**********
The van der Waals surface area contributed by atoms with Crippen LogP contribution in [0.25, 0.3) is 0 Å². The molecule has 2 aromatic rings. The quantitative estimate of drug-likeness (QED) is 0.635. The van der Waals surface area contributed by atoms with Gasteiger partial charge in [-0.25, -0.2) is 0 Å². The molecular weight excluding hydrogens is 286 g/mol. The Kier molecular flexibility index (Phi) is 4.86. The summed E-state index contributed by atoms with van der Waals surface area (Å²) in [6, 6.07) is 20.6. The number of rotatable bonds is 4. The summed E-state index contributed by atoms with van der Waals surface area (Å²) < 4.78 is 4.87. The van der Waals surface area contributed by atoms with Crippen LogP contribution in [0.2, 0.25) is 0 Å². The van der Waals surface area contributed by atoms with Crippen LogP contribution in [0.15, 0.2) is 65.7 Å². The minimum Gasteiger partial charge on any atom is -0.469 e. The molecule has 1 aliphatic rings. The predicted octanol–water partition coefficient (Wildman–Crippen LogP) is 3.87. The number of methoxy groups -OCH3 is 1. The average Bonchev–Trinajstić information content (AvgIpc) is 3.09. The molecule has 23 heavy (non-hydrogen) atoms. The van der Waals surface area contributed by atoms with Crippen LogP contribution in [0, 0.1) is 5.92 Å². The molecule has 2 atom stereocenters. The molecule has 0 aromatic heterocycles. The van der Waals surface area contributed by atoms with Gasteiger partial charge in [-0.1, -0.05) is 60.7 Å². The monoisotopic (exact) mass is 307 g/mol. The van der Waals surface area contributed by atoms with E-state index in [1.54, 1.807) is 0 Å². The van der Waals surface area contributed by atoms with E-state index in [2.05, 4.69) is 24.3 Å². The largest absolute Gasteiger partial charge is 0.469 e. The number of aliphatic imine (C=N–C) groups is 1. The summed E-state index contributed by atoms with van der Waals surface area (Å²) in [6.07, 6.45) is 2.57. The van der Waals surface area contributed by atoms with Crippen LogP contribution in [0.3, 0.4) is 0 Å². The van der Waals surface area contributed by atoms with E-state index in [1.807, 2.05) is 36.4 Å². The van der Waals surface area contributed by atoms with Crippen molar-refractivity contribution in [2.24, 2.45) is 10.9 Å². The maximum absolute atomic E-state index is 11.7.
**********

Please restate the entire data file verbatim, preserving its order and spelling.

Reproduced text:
The van der Waals surface area contributed by atoms with Crippen LogP contribution in [0.25, 0.3) is 0 Å². The molecule has 2 aromatic rings. The quantitative estimate of drug-likeness (QED) is 0.635. The van der Waals surface area contributed by atoms with Gasteiger partial charge in [-0.25, -0.2) is 0 Å². The molecular weight excluding hydrogens is 286 g/mol. The Kier molecular flexibility index (Phi) is 4.86. The summed E-state index contributed by atoms with van der Waals surface area (Å²) in [6, 6.07) is 20.6. The number of rotatable bonds is 4. The summed E-state index contributed by atoms with van der Waals surface area (Å²) < 4.78 is 4.87. The van der Waals surface area contributed by atoms with Crippen LogP contribution in [0.2, 0.25) is 0 Å². The van der Waals surface area contributed by atoms with Crippen LogP contribution in [0.15, 0.2) is 65.7 Å². The minimum Gasteiger partial charge on any atom is -0.469 e. The molecule has 1 aliphatic rings. The predicted octanol–water partition coefficient (Wildman–Crippen LogP) is 3.87. The number of methoxy groups -OCH3 is 1. The average Bonchev–Trinajstić information content (AvgIpc) is 3.09. The molecule has 23 heavy (non-hydrogen) atoms. The van der Waals surface area contributed by atoms with Crippen LogP contribution in [0, 0.1) is 5.92 Å². The molecule has 2 atom stereocenters. The molecule has 0 aromatic heterocycles. The van der Waals surface area contributed by atoms with Gasteiger partial charge in [-0.1, -0.05) is 60.7 Å². The monoisotopic (exact) mass is 307 g/mol. The van der Waals surface area contributed by atoms with E-state index in [1.54, 1.807) is 0 Å². The van der Waals surface area contributed by atoms with E-state index in [2.05, 4.69) is 24.3 Å². The largest absolute Gasteiger partial charge is 0.469 e. The number of aliphatic imine (C=N–C) groups is 1. The summed E-state index contributed by atoms with van der Waals surface area (Å²) in [6.07, 6.45) is 2.57. The van der Waals surface area contributed by atoms with Crippen LogP contribution in [0.3, 0.4) is 0 Å². The van der Waals surface area contributed by atoms with E-state index in [1.807, 2.05) is 36.4 Å². The van der Waals surface area contributed by atoms with Crippen molar-refractivity contribution in [2.24, 2.45) is 10.9 Å². The maximum absolute atomic E-state index is 11.7.